SW: That makes sense, that you would want your stuff to also be on products. It seems like the last thing you just said, seems more important to you. Like, things being around, in your home.

LP: Getting the image out there.

SW: Exactly.

LP: What I’ve figured out, in this game of publicity and press is, the artist who makes the most press can win. He can still win, because his name is out there. It’s getting your name out there. I could get my name out there if I had a lot of money, I would just buy a publicist and I would just buy a gallery in every city in every month and just have my own shows. I would just pay people to put my name on stuff. Sooner or later it just sticks, it’s like Angeline out in California. If you put enough billboards of yourself out there, sooner or later you’re famous for that. You’re something.

SW: Right. Your stuff, it makes me think you could be another Marimekko kind of brand.


Watch Samples


LP: Everybody tells me those kinds of things. Here’s another idea, here’s some other stuff. Did you ever look at my product ideas?

SW: Yeah! The watches are amazing. I’d love one.

LP: I know, there are a lot of people who want to buy them. They email me, they want to order one.

SW: Do you have access to get those made?

LP: For me, it just comes down to money. Do I want to be a watch company or a t-shirt company? Do I want to have boxes of palates of t-shirts in different sizes in my room?

SW: Right.

LP: That’s what it comes down to, when you decide you want to be a manufacturer, then you’ve got to deal with returns, you’re a store. You’ve also got to market and distribute and fulfill that, that’s a whole business too.

SW: Oh I know. [Laughs] We also sell stuff, it sometimes takes a lot away from the artwork itself.

LP: And then you can make yourself look like a small timer too! Like you’re just a guy running an Etsy store too. I don’t want to do that. Plus, I don’t like selling. I like giving stuff away, I don’t like selling. I just don’t like it.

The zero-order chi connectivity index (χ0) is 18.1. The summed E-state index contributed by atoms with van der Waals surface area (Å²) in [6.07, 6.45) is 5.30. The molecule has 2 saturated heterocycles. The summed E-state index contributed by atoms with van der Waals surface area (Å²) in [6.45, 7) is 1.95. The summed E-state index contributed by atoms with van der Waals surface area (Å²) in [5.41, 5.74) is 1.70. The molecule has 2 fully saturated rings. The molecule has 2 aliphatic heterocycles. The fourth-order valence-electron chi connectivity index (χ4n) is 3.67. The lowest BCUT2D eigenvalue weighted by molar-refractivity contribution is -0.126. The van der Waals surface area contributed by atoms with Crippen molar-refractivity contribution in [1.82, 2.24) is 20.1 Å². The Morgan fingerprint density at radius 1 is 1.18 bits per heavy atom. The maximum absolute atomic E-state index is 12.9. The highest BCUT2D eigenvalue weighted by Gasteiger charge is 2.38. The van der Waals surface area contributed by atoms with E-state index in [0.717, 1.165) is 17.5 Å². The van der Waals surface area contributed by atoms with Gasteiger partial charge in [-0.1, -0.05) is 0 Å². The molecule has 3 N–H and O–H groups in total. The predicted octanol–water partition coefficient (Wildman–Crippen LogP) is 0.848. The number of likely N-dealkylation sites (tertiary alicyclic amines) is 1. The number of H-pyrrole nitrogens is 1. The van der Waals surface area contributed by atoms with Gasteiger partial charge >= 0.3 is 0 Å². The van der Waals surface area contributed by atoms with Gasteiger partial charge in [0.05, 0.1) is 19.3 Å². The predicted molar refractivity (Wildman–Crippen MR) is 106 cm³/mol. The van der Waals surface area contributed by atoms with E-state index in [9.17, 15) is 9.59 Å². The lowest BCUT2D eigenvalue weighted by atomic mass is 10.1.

SW: I’ve got two more questions for you, they’re kind of unrelated to everything else. One, I was just wondering, what is your birthday?

LP: I’ll tell you the year, how about that? And month. It’s July, 1954. I keep the date just for identity theft…

SW: Are you a Cancer or a Leo?

LP: Leo!

SW: You seem like a Leo, from your art. Very fun, loud and colorful. Here’s the last question, on a super random note, also about a fellow Leo artist. What is your favorite Alfred Hitchcock movie?

LP: That’s a difficult question.

SW: [Laughs]

LP: The first one that popped in my head was “The Birds”. I don’t know how much it’s a favorite, I’d have to sit there and analyze myself over it. Know what I mean? [Laughs]

SW: I saw that when I was eight and it terrified me.

LP: Those movies! I don’t know how old you are, but when I was growing up and there were only three channels on TV, that stuff was big. Same with the “Twilight Zone” and “The Outer Limits”. You probably don’t remember those shows, right?

SW: I do! I do.

LP: Ah! [Laughs]

SW: I don’t remember them because I wasn’t alive when they were originally on the air, but I know them. I’ve watched them.

LP: “The Outer Limits” and Alfred Hitchcock, they were just pure quality. The whole family would just sit around and say nothing, just watch that stuff. It was good.

SW: Do you think you enjoyed his movies more or his tv show more? Hitchcock.

LP: Well, I think of his films… well they’re history makers. I worked in the film business for 20 years, I worked out in Hollywood. This guy is a history maker.


Artist Interview: REBECCA BRADLEY



Intro & Interview by Shanon Weltman

On this last day of Mercury Retrograde (until June) we present UK born Illustrator and Professor, Rebecca Bradley. She’s currently living in Baltimore with her Artist husband Sam, teaching Illustration full-time at MICA, while raising two kids and still find time in the studio. You can see her loves of everything rainbow and Americana iconography unquestionably influence her colorful illustrations. Her style is somewhere between a more sophisticated folk art and vintage inspired — it’s fabulous. We had a great time catching up with Rebecca via Skype, seeing her beautifully organized wall of watercolor dyes and other fun materials art nerds would drool over.





SHANON WELTMAN: Walk us through your typical process.

REBECCA BRADLEY: It depends on what I’m working on. Let’s talk about Surface Design, because I think it’s something new that people might not know about, the process is different. The way of being commissioned is different, you don’t get commissioned. You make the art, you make heaps and heaps of it and then you give it out. You go to Surtex or Print Source and make prints and sell them and they get used. How you go about making that is just collecting things, like color palettes that you like. I might get digital ones, but because I work traditionally I then try to mix those colors so I can work with them and go in and out of that and then things that I like to do, pictures that I collect: shoe pictures and flowers and old books. I like to go to The Book Thing. Remember The Book Thing? So I rip books apart…[Rebecca shows CC a torn vintage hardback drawing surface.]

SW:[Gasp] Ohh jealous!

RJ: So cool..